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Opinion and Insight

Boys Toys? What Marketers and Creatives Can Learn from the Smyths Ad

LBB Editorial, 2 months, 1 week ago

LBB’s Laura Swinton celebrates the low key way that McCann Manchester has challenged gender stereotypes

Boys Toys? What Marketers and Creatives Can Learn from the Smyths Ad

This week it's been really exciting to see two pieces of work come in that show that some advertisers are starting to think about and talk about gender in less stereotypical ways. There's the I AM Vodka film from Butter in Sweden that follows the story of transgender model Sabel Gonzales, which is about being true to oneself. On the other hand, the Smyths toys ad is all about putting yourself in someone else's shoes - having an imagination. And there's one scene, a matter of seconds, which sees the main character (a boy) dressed as a princess. At a time when toy marketers are becoming ever more restrictive and gendered, the significance of the spot can't be overstated.

What's really nice is that, until now, the majority of the campaigns against gender stereotyping in toys have focused on girls. That's why Barbie has been focusing on aspirational careers and not princesses, why Lego has a female scientist set and GoldieBlox is determined to get girls playing with construction toys. But strict gender divides are equally damaging to boys - what if you're not into spaceships, guns and fast cars? And what kind of message are marketers passing onto boys that violence and engineering are their only options? Why can't they play with cute animal toys? Why can't they model and practice traits like empathy in their play?

At this point I have a confession to make. As a child, I once wrote to Lego asking why there was no pink Lego. So. I guess this makes me some kind of traitor to my kind. But I was seven or so and I just really liked pink. But I also like Nerf Guns and Super Soakers and Sonic the Hedgehog.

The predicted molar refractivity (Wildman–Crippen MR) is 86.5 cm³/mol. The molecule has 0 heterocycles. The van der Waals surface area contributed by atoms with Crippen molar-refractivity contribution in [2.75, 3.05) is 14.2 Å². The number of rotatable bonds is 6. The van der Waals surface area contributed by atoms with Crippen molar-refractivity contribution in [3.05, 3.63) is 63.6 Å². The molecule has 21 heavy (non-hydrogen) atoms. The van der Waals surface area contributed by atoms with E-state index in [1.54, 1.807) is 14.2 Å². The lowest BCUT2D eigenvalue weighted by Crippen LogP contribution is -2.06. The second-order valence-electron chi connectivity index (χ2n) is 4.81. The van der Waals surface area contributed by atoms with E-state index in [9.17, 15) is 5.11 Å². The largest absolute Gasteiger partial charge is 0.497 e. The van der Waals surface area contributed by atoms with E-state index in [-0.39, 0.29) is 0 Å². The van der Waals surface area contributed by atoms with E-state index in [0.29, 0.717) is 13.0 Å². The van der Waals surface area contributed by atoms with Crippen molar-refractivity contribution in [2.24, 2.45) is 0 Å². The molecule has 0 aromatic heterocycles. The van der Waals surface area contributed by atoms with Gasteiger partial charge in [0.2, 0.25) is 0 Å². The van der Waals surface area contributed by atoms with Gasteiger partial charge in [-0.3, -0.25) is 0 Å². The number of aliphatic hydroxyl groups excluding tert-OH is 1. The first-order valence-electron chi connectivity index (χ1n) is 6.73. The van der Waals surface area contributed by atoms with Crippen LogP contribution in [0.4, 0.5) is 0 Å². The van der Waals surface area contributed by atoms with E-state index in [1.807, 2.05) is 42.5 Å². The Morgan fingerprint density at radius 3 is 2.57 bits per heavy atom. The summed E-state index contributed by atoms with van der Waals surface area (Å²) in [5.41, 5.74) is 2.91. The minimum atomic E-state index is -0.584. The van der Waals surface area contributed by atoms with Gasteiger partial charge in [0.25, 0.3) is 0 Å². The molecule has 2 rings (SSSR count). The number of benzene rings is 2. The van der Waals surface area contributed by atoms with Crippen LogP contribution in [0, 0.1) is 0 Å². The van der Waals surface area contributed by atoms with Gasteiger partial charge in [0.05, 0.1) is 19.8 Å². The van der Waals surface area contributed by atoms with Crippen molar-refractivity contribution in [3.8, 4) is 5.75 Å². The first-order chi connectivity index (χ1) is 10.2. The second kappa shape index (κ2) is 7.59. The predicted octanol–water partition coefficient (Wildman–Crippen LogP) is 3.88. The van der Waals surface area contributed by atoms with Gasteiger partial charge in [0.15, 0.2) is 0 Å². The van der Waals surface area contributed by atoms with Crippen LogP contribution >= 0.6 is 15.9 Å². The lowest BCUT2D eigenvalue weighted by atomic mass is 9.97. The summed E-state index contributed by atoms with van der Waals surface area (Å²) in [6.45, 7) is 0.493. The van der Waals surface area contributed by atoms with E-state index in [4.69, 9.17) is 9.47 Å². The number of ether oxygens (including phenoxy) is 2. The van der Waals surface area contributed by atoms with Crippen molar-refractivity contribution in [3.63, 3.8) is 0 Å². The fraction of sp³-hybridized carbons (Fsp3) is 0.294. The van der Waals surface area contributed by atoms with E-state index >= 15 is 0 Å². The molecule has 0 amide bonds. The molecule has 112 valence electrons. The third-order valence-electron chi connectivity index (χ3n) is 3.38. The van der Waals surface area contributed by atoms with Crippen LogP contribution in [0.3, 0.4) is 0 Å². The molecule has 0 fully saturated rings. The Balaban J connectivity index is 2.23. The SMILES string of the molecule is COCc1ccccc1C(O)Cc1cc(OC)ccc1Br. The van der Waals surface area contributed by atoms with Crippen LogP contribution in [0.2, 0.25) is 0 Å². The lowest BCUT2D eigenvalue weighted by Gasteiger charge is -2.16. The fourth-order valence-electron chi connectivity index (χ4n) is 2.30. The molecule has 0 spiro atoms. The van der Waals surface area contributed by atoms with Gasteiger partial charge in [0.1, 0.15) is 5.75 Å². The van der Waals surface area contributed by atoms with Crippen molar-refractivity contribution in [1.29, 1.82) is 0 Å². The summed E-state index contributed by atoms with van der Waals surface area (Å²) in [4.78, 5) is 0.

My mum was determined to avoid sexism as far as she could with the toys she bought us and so refused to get me a toy vacuum cleaner or ironing board. It’s a decision she rues to this day – I remember the penny drop moment when she realised it would have been just as right on to get that toy iron… and get one for my brother too. We might have been more domestically helpful as teenagers. Oh well Mum; you live and learn.

What I really love about the Smyths Toys ad is that it's not an all-or-nothing message. To paraphrase Walt Whitman, we contain multitudes. We have so many facets to our personalities - and for children just trying to explore that personality it's even more important to be able to explore the different sides of themselves. A little boy might want to play about with a princess tiara one day and roll around as Han Solo the next. A little girl might want to play doctor in the morning and make Play-Doh cupcakes in the afternoon (just make sure she doesn’t try to eat them…). Playing is just that - playing. Mucking about. It doesn't have to take on some weighty significance, we grown ups just need to chill out. The spot doesn't linger or try to drive a message home. It just is. And that's great.